The Financial Accounting Standards Board (FASB) on Oct. 26 moved ahead with changes that it proposed in June to current variable interest entity (VIE) consolidation guidance.
Specifically, Accounting Standards Update (ASU) No. 2016-17, Consolidation (Topic 810): Interests Held Through Related Parties That Are Under Common Control, amends the evaluation of whether a reporting entity is the primary beneficiary of a VIE. It changes how a reporting entity that is a single decision-maker of a VIE treats indirect interests in the entity held through related parties that are under common control with the reporting entity.
“The amendments improve GAAP because, in situations involving common control, a single decision-maker focuses on the economics to which it is exposed when determining whether it is the primary beneficiary of a VIE before potentially evaluating which party is most closely associated with the VIE,” the ASU states.
The amendments do not change the characteristics of a primary beneficiary, the FASB notes. So, a primary beneficiary of a VIE has both of the following characteristics:
- The power to direct the activities of a VIE that most significantly impact the VIE’s economic performance.
- The obligation to absorb losses of the VIE that could potentially be significant to the VIE, or the right to receive benefits from the VIE that could potentially be significant to the VIE.
“Under the amendments, a single decision-maker is not required to consider indirect interests held through related parties that are under common control with the single decision-maker to be the equivalent of direct interests in their entirety,” the ASU states. “Instead, a single decision-maker is required to include those interests on a proportionate basis consistent with indirect interests held through other related parties.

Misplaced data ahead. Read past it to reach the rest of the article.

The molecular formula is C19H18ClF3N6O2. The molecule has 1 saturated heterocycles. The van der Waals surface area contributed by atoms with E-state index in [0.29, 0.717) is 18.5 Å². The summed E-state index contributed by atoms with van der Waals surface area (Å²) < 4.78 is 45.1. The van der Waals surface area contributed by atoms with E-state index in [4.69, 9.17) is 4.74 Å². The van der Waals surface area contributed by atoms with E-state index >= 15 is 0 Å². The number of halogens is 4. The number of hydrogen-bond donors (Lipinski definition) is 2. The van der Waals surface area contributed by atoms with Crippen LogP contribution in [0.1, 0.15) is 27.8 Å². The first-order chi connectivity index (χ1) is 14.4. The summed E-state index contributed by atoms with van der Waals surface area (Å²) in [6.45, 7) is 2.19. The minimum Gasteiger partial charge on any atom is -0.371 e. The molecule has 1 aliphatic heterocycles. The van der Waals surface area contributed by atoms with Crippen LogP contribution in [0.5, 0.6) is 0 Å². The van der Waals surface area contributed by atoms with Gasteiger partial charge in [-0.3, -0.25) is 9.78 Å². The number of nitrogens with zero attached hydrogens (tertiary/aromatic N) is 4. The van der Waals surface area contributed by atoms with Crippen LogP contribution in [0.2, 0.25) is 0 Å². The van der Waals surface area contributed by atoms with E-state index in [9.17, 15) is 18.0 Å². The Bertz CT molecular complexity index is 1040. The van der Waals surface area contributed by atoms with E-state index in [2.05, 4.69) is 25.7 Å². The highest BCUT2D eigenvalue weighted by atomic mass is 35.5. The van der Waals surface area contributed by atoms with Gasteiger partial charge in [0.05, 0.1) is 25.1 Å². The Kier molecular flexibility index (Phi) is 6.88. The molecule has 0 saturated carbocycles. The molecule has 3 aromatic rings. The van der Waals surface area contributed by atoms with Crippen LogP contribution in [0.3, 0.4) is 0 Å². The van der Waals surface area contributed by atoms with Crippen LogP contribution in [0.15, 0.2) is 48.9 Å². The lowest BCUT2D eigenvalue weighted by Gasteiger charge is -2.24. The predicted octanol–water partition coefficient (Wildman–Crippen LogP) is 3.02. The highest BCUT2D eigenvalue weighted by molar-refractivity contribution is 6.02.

“If a reporting entity that is the single decision-maker of a VIE concludes that it does not have the characteristics of a primary beneficiary, the amendments continue to require that reporting entity to evaluate whether it and one or more of its related parties under common control, as a group, have the characteristics of a primary beneficiary,” the ASU continues. “If the singe decision-maker and its related parties that are under common control, as a group, have the characteristics of a primary beneficiary, then the party within the related party group that is most closely associated with the VIE is the primary beneficiary.”
As part of a separate initiative, the FASB will consider whether other changes to the consolidation guidance for common-control arrangements are necessary.
The new standard takes effect for public business entities for fiscal years beginning after Dec. 15, 2016, including interim periods within those fiscal years. For all other entities, the amendments go into effect for fiscal years beginning after Dec. 15, 2016, and interim periods within fiscal years beginning after Dec. 15, 2017.
Early adoption is permitted, including adoption in an interim period. If an entity adopts the amendments in an interim period, any adjustments should be reflected as of the beginning of the fiscal year that includes that interim period.
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